The framework is organized in five (5) layers.

                 |  binders  |
                 | functions | operators | statements |
    | primitives |             composite              |
    |                     actor                       |
    |                     tuples                      |

The lowest level is the tuples library. Knowledge of tuples is not at all required in order to use the framework. In a nutshell, this small sub-library provides a mechanism for bundling heterogeneous types together. This is an implementation detail. Yet, in itself, it is quite useful in other applications as well. A more detailed explanation will be given later.

Actors are the main concept behind the framework. Lazy functions are abstracted as actors which are actually polymorphic functors. There are only 2 kinds of actors:

  1. primitives
  2. composites.

Composites are composed of zero or more actors. Each actor in a composite can again be another composite. Primitives are atomic units and are not decomposable.

(lazy) functions, (lazy) operators and (lazy) statements are built on top of composites. To put it more accurately, a lazy function (lazy operators and statements are just specialized forms of lazy functions) has two stages:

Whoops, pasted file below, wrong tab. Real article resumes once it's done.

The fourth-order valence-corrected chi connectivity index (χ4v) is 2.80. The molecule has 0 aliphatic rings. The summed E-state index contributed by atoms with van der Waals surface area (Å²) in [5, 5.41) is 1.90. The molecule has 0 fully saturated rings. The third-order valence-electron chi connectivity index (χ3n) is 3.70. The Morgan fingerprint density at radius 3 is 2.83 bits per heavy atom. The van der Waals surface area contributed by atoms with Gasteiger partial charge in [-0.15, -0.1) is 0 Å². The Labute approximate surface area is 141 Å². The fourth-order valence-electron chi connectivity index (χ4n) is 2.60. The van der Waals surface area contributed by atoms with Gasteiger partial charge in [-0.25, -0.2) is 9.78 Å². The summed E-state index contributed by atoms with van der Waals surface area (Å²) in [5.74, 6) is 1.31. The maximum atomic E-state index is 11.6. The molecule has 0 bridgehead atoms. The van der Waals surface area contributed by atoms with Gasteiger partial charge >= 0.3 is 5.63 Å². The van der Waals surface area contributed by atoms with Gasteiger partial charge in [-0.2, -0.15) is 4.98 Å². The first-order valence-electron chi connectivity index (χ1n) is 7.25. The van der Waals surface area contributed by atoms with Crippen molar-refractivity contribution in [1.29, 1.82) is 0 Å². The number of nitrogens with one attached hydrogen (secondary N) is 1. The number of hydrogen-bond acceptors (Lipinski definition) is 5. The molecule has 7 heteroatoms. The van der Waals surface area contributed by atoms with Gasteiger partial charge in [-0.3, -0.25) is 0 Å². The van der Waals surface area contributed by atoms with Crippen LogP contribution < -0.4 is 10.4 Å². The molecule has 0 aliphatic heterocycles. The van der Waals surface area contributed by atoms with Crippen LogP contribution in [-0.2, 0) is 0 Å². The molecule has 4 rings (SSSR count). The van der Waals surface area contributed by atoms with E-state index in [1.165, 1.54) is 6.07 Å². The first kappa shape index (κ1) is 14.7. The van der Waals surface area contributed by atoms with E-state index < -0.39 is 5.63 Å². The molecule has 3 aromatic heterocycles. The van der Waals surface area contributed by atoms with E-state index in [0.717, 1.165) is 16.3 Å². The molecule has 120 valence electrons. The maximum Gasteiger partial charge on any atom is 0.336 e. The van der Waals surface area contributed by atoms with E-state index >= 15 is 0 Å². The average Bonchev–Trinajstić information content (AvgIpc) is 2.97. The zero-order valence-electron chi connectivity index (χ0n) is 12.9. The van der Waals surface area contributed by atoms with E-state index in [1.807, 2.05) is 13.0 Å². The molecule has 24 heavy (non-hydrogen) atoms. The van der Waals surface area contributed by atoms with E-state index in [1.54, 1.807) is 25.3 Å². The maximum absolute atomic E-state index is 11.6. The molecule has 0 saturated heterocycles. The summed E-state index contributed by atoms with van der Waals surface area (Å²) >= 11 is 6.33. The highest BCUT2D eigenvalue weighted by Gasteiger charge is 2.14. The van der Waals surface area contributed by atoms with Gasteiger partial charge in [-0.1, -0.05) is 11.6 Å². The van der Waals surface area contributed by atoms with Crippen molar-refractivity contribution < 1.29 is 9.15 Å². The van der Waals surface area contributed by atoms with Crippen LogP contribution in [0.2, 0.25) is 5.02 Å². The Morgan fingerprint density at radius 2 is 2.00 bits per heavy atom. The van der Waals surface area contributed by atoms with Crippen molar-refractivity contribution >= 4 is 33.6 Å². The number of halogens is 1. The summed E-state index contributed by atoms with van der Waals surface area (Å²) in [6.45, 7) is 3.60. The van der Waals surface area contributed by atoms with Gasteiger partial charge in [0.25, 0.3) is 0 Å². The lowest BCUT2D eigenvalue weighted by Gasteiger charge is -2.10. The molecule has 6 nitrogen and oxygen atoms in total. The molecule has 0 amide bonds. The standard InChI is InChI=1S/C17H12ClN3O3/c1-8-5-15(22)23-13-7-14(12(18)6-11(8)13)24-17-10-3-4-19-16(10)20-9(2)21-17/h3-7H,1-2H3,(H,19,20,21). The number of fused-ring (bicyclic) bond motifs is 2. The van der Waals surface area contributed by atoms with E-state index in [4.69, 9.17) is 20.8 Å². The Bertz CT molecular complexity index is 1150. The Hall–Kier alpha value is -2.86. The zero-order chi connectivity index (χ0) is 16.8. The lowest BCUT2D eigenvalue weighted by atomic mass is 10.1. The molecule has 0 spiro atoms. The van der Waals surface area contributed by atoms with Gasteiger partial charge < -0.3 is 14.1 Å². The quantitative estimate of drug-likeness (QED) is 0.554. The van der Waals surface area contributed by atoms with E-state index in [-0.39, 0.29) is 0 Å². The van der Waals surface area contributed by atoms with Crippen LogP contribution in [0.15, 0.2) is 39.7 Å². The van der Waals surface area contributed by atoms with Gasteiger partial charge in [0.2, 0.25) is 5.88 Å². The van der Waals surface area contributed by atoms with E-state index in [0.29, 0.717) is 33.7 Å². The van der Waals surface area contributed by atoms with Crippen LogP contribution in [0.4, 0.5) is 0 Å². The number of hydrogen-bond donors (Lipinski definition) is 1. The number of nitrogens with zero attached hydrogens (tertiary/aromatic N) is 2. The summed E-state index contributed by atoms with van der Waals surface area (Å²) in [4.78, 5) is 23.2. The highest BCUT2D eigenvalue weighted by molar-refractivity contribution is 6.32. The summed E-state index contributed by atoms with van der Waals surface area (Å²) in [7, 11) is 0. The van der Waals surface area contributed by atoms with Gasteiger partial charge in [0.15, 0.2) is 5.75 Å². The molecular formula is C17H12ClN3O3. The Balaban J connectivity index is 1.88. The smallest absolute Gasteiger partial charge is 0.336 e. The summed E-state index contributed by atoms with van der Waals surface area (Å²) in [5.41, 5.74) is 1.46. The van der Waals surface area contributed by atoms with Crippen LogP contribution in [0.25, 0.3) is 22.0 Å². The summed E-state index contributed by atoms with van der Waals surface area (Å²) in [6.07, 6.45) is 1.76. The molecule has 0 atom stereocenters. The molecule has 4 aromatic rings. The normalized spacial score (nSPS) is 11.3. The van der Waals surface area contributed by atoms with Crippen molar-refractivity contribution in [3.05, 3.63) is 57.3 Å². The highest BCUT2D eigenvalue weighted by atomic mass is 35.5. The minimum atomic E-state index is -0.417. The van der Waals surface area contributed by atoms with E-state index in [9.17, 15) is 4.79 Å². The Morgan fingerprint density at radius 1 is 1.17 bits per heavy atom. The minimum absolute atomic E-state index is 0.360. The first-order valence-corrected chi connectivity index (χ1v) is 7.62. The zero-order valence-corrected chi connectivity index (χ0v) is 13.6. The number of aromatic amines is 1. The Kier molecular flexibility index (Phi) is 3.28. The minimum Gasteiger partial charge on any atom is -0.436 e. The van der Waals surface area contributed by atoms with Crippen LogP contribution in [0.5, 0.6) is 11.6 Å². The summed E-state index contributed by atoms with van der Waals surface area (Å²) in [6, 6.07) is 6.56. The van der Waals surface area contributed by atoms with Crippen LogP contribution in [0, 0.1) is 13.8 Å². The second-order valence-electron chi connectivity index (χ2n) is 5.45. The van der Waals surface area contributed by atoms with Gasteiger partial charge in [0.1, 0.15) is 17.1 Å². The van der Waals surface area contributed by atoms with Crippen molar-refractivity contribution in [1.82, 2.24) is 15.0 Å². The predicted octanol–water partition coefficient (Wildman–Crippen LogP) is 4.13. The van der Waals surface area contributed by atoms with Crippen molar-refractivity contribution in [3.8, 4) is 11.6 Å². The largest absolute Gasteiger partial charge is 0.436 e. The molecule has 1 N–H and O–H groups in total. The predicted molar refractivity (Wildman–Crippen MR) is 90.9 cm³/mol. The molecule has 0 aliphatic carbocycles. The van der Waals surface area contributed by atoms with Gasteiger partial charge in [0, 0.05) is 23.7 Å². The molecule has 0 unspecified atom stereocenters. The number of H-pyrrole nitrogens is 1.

1. (lazy) partial evaluation
  2. final evaluation

The first stage is handled by a set of generator functions, generator functors and generator operator overloads. These are your front ends (in the client's perspective). These generators create the actors that can be passed on just like any other function pointer or functor object. The second stage, the actual function call, can be invoked or executed anytime just like any other function. These are the back-ends (often, the final invocation is never actually seen by the client).

Binders, built on top of functions, create lazy functions from simple monomorphic (STL like) functors, function pointers, member function pointers or member variable pointers for deferred evaluation (variables are accessed through a function call that returns a reference to the data. These binders are built on top of (lazy) functions.

The framework's architecture is completely orthogonal. The relationship between the layers is totally acyclic. Lower layers do not depend nor know the existence of higher layers. Modules in a layer do not depend on other modules in the same layer. This means for example that the client can completely discard binders if she does not need it; or perhaps take out lazy-operators and lazy-statements and just use lazy-functions, which is desireable in a pure FP application.